Now was our finite time to wander and shop and press our noses against the glass. I wanted something for Lorrie and was thrilled to see so many top notch artisans among the touristy shops. We went in here and if it weren't for the fact that the shoe constrution was pretty flat (sans support) I could have lost myself, in this cobbler's shop. I should have taken more time and actually tried things on but felt the time constraint, which is now making me kick myself with my non-handmade shod foot. I guess that I kept thinking that I should "wait for Paris"...bad idea!
I had to take a picture of this wine shop, because of our Kiwi friend, Maurice.
When we returned to our docking place, spritzed our hands with hand sanitizer, we were greeted by the wait staff with sparkling cider and an array of Charcuterie specialties, leading us to lunch. Fancy pantsy. Oh yes, and the Portuguese lady, whom I referred to as "Mother" left us a quite wonderful and tall swan for our towel sculpture of the day. Such fun.
The afternoon and evening was spent sailing up the Rhone, under beautiful clear skies, waving at bargemen and people on the sides of the river, as the classical music surrounded us. Yes, heavenly.
We left Viviers overnight and spent the day cruising up the Rhone River and had quite the view out of our window. We could see the steam for miles and finally came upon this massive power plant, which remarkably also included wind power.
I thought that I might give you a view of a day going through locks. It was a gorgeous cruising day and we are approaching one of the tallest ones (the tallest being 70 Meters).
Mind you, as we are cruising into this big thing, we are being serenaded by beautiful classical music.
And then there was light...this gate lowering so that we could motor on.
We had a lovely dinner that evening and were happy when the maitre brought on regional wine for those of us not sporting the fancy-pants wine list ($800 a person!). This one was quite delicioius and worthy of a photo.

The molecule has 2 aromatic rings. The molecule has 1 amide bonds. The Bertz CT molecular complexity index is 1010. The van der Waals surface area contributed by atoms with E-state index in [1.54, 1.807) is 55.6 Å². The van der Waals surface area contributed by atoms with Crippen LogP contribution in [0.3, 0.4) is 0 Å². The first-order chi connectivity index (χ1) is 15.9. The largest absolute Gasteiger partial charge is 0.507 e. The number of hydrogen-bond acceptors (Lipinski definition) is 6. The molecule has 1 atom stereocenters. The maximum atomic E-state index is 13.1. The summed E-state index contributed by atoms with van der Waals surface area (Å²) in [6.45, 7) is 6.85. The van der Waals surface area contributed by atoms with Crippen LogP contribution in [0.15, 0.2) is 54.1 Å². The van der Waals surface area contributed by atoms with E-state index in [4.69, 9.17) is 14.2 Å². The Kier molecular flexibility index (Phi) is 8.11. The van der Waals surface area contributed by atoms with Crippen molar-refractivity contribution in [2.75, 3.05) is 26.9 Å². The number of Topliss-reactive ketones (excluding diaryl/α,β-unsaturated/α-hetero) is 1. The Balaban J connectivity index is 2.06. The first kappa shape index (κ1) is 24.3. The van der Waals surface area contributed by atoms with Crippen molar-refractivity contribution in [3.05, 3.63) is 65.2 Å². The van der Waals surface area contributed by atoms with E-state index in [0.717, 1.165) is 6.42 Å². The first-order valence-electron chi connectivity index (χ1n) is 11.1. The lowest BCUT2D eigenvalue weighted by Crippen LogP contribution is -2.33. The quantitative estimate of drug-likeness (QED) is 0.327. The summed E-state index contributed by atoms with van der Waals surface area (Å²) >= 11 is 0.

We arrived in Vienne, right around midnight, going through a couple more locks and when we awoke, the bright beautiful day offered breakfast and awaiting local guides to show us the sights in the Roman city of Vienne.
They broke us up into the usual groups, trying to mix and match, so that we would meet new people. Our particular bunch loaded onto a kind of Zoo Train that took us up to the top of the promentory towering above the town to a beautiful little church, which was a Notre Dame. Very charming. Here she is!
From this hill, we had commanding views of the entire area and got to see the Roman Ampitheatre at the base of the hill, which is still being used for theatre productions, as you can see.
The view was spectacular.
We soon trundled back onto the little train and rumbled past the ancient Roman walls, down to the town, where we diembarked and got a walking tour, including being able to see this amazing relic of Roman times, which is the 1st Century Temple of Emperor Augustus & Livia.
We went into the big cathedral that you can see in the view photo and then we were set free to wander the town before lunch. I was swooning over these but they were a bit steep for my budget. I think that if I had it to do all over again...I would have gone in there, because nowhere else did I see such amazing and artistic frames! Pout.
We bid au revoir to Vienne and began our journey to Lyon!